The course uses the 'theme' of British soldiers in Palestine to introduce students to the ideas and discussions surrounding human nature and organized violence: Why do human beings go to war? Why do human beings form governments? Do governments make the world more or less dangerous? This course also explores the ethical issues surrounding human violence and human political action, especially within the context of the Near East. Our particular tools for investigating these issues will be historical and literary biography, as well as archived audio and video materials. In addition to the required reading listed below, each student creates a unique reading list in consultation with the instructor; most of the books on the student's unique reading list will either be histories that look at British Palestine, or else books that examine human violence as a discreet phenomena or ethical problem.
The main requirements of the course are met by students reading a book each week and by submitting a weekly critique of the reading. Each of the weekly critiques is circulated to all the other members of the class who make annotations on style as well as substance. Thus, the class also serves as a lesson in professional writing practices.
The required readings begin with two short books to introduce particular themes and familiarize students with the region: English's Modern War and Bunton's The Palestinian-Israeli Conflict. We then use biography and autobiography to focus on two of the most mythologized soldiers in the history of the British Empire: T.E. Lawrence and Orde Wingate. Lawrence advocated for Arab nationalism in the First World War, while Wingate marshaled Zionism in the Second. The readings thereafter become more diverse, and the students have some influence on the process.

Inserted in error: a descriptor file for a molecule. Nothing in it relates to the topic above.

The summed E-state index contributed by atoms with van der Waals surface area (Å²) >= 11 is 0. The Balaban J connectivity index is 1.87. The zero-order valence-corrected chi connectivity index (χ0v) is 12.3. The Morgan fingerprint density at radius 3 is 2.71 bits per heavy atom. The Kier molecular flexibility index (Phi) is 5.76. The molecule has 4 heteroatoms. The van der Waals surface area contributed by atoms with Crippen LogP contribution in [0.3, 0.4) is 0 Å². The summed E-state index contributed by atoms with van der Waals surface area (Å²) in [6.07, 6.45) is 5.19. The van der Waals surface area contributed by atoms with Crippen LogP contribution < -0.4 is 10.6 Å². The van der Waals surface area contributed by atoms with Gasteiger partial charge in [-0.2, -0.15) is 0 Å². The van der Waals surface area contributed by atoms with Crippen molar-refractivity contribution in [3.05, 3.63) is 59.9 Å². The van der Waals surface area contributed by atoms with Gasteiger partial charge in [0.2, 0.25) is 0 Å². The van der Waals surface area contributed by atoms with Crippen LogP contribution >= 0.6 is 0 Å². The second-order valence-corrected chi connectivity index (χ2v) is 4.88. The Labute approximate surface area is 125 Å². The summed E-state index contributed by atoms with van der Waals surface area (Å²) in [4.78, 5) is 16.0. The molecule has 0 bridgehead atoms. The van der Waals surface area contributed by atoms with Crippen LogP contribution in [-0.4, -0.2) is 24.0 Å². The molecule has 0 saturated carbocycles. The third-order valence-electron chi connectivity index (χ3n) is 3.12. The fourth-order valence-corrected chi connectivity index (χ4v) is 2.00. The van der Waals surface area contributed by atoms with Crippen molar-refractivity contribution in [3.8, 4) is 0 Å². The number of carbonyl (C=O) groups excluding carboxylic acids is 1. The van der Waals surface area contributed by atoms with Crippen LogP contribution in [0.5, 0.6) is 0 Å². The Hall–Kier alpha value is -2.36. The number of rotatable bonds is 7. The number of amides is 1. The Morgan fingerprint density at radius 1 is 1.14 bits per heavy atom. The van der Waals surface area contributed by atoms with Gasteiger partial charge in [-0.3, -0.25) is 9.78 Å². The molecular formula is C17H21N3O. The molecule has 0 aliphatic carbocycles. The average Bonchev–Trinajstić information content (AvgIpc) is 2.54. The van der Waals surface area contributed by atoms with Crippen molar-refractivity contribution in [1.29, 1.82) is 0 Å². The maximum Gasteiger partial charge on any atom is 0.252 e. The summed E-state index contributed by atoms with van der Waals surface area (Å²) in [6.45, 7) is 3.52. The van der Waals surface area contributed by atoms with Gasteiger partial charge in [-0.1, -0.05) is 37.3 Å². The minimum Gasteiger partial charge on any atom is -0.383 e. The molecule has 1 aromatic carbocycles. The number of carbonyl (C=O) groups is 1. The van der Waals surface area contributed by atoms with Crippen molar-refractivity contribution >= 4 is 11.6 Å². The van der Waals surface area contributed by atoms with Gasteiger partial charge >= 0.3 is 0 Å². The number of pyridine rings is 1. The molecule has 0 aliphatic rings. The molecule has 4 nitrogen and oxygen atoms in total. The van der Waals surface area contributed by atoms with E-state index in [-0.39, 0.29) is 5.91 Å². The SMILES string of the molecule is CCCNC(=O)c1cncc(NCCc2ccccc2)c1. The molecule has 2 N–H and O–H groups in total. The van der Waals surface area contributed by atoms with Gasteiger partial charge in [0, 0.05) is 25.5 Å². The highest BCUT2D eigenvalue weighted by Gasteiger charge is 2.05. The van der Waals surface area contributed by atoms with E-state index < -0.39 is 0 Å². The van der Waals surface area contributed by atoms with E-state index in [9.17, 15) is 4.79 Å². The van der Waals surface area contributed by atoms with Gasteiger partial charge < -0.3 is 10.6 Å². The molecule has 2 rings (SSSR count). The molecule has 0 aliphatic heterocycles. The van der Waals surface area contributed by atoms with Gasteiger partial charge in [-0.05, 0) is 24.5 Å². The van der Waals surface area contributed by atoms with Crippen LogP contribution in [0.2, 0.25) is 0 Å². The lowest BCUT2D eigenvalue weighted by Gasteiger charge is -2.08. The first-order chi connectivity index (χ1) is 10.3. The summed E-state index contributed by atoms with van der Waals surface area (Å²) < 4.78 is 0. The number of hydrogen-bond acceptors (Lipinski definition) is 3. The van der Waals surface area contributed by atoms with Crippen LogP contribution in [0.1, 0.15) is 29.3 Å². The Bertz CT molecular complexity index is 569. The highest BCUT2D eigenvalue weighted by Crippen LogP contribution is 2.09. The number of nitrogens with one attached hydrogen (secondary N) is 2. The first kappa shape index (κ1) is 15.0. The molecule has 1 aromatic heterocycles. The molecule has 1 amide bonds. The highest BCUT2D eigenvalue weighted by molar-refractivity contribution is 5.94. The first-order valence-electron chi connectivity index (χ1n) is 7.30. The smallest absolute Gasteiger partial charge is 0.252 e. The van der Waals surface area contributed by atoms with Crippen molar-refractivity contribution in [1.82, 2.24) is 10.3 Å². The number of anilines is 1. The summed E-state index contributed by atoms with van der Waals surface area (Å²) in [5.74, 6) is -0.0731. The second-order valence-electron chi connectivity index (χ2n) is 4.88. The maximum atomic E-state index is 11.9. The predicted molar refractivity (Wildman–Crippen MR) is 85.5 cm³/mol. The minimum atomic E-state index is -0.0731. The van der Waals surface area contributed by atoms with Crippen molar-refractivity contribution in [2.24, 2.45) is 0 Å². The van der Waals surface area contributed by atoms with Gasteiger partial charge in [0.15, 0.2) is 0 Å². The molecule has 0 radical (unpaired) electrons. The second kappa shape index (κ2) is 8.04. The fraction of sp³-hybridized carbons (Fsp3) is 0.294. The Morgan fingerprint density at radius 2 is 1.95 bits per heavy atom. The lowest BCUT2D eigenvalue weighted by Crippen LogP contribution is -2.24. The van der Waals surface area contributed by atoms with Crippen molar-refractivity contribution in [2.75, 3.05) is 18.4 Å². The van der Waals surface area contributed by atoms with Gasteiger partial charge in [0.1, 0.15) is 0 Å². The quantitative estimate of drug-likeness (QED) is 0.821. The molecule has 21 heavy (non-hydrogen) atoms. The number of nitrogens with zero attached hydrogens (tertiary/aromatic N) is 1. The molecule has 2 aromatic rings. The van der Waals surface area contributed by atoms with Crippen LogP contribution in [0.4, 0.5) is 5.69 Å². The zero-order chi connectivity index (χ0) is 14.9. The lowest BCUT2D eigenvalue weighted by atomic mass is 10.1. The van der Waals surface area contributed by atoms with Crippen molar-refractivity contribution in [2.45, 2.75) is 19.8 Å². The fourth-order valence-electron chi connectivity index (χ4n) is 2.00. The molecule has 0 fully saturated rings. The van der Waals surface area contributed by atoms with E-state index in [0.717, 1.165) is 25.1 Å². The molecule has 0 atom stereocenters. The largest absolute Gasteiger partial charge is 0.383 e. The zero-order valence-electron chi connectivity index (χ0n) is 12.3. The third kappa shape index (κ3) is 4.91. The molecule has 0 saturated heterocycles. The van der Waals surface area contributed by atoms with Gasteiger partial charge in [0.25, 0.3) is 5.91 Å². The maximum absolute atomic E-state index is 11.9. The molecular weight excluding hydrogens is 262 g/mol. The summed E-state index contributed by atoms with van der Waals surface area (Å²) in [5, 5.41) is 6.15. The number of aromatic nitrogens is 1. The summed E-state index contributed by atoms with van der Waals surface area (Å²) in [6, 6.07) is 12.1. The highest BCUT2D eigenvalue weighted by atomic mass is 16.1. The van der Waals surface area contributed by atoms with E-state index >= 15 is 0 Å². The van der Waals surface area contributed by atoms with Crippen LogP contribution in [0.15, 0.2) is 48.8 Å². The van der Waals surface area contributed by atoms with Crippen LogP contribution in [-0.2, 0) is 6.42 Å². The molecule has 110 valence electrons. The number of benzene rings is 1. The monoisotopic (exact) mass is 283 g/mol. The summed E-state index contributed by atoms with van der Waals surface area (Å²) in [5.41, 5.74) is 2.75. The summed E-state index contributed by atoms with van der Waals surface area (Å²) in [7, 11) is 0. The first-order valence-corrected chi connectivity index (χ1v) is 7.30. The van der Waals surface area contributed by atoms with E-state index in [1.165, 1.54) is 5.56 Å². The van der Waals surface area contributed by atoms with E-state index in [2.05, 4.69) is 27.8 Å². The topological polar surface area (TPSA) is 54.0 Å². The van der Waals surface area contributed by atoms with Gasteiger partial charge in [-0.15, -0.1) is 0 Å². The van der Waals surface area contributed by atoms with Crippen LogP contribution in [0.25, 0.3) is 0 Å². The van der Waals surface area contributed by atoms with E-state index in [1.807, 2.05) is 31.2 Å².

Following the approach of Professor William Roger Louis, the course seeks to enhance (1) intellectual curiosity; (2) conceptual clarity; (3) intellectual flexibility; (4) accuracy and attention to detail; (5) critical engagement; (6) capacity for hard work; (7) enthusiasm for history, literature, and politics; and (8) historical imagination and understanding, that is, the possession of appropriate historical knowledge and the capacity to deploy it. Students of psychology, violence, rhetoric, imperialism, political science, British history, and Middle Eastern studies will find the course useful.
For those interested, here is a copy of the syllabus: